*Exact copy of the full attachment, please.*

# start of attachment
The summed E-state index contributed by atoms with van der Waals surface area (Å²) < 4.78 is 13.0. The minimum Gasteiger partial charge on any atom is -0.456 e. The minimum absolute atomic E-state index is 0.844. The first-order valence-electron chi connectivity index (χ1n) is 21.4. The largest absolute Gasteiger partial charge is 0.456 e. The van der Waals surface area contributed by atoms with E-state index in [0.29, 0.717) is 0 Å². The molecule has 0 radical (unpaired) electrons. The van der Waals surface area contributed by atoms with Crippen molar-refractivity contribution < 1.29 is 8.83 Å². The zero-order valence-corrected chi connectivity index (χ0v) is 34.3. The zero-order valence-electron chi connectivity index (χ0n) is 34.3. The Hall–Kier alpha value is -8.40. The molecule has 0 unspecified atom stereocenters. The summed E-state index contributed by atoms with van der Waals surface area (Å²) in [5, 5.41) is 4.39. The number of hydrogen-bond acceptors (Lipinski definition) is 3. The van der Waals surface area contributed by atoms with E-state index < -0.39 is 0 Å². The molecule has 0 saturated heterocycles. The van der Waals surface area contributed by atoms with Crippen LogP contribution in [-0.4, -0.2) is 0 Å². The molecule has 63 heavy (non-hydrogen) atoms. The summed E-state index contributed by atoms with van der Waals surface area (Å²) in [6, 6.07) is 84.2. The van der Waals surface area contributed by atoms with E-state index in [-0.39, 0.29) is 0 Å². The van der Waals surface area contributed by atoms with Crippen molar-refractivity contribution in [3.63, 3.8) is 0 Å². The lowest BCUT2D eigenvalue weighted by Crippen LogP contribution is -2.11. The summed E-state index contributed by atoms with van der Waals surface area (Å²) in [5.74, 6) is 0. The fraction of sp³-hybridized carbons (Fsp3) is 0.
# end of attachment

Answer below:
The summed E-state index contributed by atoms with van der Waals surface area (Å²) < 4.78 is 13.0. The minimum Gasteiger partial charge on any atom is -0.456 e. The minimum absolute atomic E-state index is 0.844. The first-order valence-electron chi connectivity index (χ1n) is 21.4. The largest absolute Gasteiger partial charge is 0.456 e. The van der Waals surface area contributed by atoms with E-state index in [0.29, 0.717) is 0 Å². The molecule has 0 radical (unpaired) electrons. The van der Waals surface area contributed by atoms with Crippen molar-refractivity contribution < 1.29 is 8.83 Å². The zero-order valence-corrected chi connectivity index (χ0v) is 34.3. The zero-order valence-electron chi connectivity index (χ0n) is 34.3. The Hall–Kier alpha value is -8.40. The molecule has 0 unspecified atom stereocenters. The summed E-state index contributed by atoms with van der Waals surface area (Å²) in [5, 5.41) is 4.39. The number of hydrogen-bond acceptors (Lipinski definition) is 3. The van der Waals surface area contributed by atoms with E-state index < -0.39 is 0 Å². The molecule has 0 saturated heterocycles. The van der Waals surface area contributed by atoms with Crippen LogP contribution in [-0.4, -0.2) is 0 Å². The molecule has 63 heavy (non-hydrogen) atoms. The summed E-state index contributed by atoms with van der Waals surface area (Å²) in [6, 6.07) is 84.2. The van der Waals surface area contributed by atoms with E-state index in [-0.39, 0.29) is 0 Å². The van der Waals surface area contributed by atoms with Crippen molar-refractivity contribution in [3.63, 3.8) is 0 Å². The lowest BCUT2D eigenvalue weighted by Crippen LogP contribution is -2.11. The summed E-state index contributed by atoms with van der Waals surface area (Å²) in [5.74, 6) is 0. The fraction of sp³-hybridized carbons (Fsp3) is 0.